Israel’s own anti-money laundering laws are preventing the Tax Authority from collecting roughly a billion shekels in taxes owed by companies outside the country, Globes reported on Sunday.
“We are talking about many hundreds of millions of shekels that are not reaching the State’s coffers because of the obstacles placed by the banks. The total amounts to a billion shekels. We have one taxpayer who owes NIS 200 million. Tax funds that are waiting reflect revenue of billions taxable in Israel, but we are not seeing the money,” a senior official at the Tax Authority was quoted as saying.
In most cases, the companies are legitimate and willing to pay the taxes assessed on them, but are unable to do so because Israeli bank regulations, in compliance with international money laundering laws, prevent them from depositing the money in an Israeli bank. In other words, the billion shekels is out there, but the Tax Authority can’t get at it.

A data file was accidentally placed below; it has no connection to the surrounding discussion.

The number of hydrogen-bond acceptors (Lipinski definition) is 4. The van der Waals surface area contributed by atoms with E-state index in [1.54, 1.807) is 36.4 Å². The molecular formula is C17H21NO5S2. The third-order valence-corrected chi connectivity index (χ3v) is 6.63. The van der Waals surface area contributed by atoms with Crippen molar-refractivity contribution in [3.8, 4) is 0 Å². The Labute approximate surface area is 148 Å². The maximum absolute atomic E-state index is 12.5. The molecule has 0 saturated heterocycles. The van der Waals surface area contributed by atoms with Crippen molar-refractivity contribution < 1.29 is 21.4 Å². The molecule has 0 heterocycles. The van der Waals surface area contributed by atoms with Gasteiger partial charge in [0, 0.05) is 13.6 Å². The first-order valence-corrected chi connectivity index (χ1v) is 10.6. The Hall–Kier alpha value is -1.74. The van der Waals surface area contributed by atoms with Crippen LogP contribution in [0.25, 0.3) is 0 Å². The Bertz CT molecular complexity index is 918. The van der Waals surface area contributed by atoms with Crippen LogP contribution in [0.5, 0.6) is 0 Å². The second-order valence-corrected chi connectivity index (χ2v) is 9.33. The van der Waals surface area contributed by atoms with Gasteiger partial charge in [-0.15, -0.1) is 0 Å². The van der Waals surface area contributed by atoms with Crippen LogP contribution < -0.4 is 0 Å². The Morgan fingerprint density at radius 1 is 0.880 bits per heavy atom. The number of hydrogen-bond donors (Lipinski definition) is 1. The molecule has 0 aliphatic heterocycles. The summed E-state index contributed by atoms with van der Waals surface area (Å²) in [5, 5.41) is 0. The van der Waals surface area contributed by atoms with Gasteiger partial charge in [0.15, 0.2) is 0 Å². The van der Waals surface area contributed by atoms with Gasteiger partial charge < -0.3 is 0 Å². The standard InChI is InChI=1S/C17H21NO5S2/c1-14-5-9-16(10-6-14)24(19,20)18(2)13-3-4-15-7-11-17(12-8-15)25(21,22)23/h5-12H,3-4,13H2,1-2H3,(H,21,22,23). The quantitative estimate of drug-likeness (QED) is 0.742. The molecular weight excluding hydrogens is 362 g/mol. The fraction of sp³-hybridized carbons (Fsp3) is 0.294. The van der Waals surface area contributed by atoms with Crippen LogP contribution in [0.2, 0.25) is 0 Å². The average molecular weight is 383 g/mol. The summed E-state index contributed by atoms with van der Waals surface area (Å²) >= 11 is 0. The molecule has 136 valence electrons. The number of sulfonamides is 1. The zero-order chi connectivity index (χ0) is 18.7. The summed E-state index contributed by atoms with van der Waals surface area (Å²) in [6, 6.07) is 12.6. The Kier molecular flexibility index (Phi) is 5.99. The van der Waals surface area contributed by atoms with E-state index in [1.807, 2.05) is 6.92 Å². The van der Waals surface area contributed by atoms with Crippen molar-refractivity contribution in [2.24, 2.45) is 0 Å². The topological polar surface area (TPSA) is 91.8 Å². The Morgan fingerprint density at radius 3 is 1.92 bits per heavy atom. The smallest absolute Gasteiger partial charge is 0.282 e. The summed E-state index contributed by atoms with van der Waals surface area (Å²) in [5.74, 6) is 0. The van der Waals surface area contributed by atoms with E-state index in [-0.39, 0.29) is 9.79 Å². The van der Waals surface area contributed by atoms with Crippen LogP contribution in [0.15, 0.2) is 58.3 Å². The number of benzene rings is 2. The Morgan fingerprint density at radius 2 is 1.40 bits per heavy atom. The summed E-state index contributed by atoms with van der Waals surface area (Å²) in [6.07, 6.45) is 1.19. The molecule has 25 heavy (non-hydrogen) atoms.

Adding to the frustration, the tax arm of the government finds itself in this absurd legal tangle just when the state’s finance officials are urging drastic measures—spending cuts and taxes—to rein in a large deficit.
Multilateral discussions involving the Tax Authority, the Ministry of Justice’s Money Laundering and Terror Financing Prohibition Authority, the Bank of Israel and the Attorney General are being held to create a mechanism for opening bank accounts for the foreign entities in question—at least for the purpose of paying taxes—but they have no solution yet.